Is this one-shot worth your time and money?
Title: JLA: Welcome to the Workweek
Author: Patton Oswalt
Illustrator(s): Patrick Gleason, Christian Alamy
Original Publication Date: June 18, 2003
Cover Price: $6.95 US, $11.50 Can
This 64-page one-shot follows the JLA from the perspective of
who is hiding in the Watchtower.
The guy’s presence for a week. They try to explain it, but the
explanation doesn’t quite wash, given what he had access to.
The concept seems original to me; how many people
in a super hero’s headquarters wouldn’t be there to kill the hero?
The execution could use a bit of work, though. I give it 4 out of 6.
The artwork is fairly nice. There’s a surprisingly high
proportion of well endowed women even in the general population,
though. I realize that that’s been common in comics for a while, but
it still seems odd, especially after re-reading most of the Ultimate
line this week. Other than that, it looks great. I give it 5 out of
The story is pretty slim. It’s mostly random observations
that aren’t quite as funny as the solicitation made them seem. (It
reads like a story about the life of a hero with jokes thrown in more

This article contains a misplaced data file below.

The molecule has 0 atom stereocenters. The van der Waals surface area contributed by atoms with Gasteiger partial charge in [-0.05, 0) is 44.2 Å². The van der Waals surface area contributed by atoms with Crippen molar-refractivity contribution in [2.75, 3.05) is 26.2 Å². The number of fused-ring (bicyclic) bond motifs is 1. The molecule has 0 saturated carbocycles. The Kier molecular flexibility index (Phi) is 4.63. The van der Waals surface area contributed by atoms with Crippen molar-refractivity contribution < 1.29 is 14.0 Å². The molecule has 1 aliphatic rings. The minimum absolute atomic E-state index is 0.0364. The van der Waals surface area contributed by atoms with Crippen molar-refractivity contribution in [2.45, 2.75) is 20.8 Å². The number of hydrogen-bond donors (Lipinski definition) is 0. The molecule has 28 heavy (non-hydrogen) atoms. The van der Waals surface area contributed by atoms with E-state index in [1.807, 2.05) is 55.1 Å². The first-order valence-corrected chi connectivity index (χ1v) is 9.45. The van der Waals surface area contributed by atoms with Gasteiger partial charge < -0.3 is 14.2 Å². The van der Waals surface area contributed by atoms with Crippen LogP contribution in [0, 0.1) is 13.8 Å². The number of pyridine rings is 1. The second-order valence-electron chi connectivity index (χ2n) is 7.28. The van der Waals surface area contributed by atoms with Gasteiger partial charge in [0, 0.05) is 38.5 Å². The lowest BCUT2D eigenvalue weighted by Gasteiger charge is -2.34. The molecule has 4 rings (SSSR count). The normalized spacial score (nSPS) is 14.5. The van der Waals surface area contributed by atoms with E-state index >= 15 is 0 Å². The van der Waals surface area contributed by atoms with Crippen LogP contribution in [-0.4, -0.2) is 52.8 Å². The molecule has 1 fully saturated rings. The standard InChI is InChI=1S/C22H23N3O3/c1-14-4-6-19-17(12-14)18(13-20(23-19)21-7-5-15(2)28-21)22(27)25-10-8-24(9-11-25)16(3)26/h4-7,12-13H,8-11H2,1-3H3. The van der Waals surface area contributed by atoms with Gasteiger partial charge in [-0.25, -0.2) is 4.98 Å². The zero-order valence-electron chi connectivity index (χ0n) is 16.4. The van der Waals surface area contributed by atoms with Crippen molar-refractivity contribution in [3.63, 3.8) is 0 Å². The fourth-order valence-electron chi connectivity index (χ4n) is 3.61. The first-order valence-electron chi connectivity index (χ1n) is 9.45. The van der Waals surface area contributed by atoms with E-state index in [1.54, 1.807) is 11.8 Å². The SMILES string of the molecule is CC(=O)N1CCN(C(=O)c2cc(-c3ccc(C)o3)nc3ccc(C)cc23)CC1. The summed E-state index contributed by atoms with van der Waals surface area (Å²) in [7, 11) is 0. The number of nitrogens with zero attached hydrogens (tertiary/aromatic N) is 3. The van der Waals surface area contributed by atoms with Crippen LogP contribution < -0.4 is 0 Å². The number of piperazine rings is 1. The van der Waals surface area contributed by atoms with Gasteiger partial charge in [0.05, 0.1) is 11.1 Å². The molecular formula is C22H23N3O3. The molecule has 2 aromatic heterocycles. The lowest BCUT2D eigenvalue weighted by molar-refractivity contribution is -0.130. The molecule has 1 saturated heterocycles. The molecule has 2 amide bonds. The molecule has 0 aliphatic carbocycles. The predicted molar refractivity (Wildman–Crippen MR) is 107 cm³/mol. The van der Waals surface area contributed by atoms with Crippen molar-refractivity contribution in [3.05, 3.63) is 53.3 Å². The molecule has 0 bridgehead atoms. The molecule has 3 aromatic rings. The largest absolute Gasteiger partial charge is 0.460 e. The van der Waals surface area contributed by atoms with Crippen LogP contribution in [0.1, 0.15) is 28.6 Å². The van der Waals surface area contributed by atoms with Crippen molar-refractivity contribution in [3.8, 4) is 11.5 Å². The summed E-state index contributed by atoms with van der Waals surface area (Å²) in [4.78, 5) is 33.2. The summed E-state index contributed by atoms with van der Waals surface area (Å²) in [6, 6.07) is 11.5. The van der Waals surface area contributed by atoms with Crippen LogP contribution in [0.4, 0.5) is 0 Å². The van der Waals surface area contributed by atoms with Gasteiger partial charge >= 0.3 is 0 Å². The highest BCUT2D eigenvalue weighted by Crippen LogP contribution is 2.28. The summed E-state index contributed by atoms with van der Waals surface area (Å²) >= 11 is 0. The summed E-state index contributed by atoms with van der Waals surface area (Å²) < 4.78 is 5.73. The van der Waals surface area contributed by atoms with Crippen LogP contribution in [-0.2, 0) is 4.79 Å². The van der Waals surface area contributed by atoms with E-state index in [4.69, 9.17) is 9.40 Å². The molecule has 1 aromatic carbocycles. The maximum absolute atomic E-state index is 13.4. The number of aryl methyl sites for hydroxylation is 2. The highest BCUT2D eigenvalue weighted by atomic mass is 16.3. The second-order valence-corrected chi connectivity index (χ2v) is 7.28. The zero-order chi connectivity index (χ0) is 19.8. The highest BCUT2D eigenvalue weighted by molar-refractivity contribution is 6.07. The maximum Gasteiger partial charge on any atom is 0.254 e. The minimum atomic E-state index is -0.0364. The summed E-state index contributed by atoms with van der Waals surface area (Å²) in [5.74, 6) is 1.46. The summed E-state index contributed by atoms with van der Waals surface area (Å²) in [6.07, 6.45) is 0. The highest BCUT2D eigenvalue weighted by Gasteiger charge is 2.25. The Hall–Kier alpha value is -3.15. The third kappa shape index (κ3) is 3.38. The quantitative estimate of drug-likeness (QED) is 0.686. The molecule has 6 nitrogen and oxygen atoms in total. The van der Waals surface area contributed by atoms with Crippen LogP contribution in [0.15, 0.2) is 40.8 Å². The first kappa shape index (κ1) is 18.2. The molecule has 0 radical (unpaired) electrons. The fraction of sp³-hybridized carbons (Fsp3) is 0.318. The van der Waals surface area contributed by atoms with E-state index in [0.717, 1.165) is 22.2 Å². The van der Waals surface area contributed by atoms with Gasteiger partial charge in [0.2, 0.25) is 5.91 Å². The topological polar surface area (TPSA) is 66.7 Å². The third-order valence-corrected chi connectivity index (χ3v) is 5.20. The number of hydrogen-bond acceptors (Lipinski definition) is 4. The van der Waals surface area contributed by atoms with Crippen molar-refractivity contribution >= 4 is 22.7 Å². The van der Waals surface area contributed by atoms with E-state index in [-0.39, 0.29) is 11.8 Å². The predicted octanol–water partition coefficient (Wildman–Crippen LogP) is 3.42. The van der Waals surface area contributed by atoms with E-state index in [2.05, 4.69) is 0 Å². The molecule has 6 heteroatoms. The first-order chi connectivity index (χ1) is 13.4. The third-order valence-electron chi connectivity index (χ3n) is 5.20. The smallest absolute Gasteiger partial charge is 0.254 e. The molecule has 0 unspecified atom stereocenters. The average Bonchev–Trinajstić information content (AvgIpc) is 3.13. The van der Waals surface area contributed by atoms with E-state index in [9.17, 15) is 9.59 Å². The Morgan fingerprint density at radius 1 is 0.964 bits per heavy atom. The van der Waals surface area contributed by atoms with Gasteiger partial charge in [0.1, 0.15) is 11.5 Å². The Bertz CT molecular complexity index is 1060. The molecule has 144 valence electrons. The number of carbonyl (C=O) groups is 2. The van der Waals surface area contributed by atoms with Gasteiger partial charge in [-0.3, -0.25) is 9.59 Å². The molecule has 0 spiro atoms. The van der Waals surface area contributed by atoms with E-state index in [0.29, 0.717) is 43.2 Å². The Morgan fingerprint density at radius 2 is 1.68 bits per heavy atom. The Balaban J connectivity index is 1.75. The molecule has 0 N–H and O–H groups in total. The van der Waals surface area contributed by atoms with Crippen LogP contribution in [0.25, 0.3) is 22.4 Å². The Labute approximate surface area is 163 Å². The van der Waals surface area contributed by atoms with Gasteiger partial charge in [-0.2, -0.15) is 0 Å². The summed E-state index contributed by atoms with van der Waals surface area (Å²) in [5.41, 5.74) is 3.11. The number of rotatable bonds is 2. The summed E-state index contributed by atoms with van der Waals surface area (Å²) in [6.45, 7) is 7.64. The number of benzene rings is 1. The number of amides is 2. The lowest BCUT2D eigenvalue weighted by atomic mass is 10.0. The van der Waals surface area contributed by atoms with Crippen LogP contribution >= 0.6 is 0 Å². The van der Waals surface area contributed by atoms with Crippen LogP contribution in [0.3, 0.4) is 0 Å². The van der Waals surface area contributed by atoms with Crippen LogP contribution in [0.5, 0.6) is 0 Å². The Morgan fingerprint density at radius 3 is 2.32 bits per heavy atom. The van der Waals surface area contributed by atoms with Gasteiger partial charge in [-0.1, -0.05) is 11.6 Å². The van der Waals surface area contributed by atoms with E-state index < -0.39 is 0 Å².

than a comedy itself.) I give it 3 out of 6.
The characterization is extremely well done. If you want a
crash course in the JLA, this book will do the job very well. The
reader sees the team through the eyes of a person who is familiar with
the characters only by reputation, and we get to see their
personalities through his eyes. I give it 6 out of 6.
The emotional response wasn’t what I hoped. There were
amusing spots, but nothing made me laugh out loud. I give it 4 out of
The flow is pretty haphazard, but that’s intentional. The
reader is meant to be as overwhelmed as the lead character, and the
rapid cuts from threat to threat accomplish that easily. I give it 4
out of 6.
Overall, it’s a decent read. If it’s in a library, go for
it. If you’re paying cover price, it may not be worth it, unless you
want to jump in and find out what the JLA characters are all about.
It works very well as an introductory piece. I give it 4 out of 6.
In total, JLA: Welcome to the Workweek receives 30 out of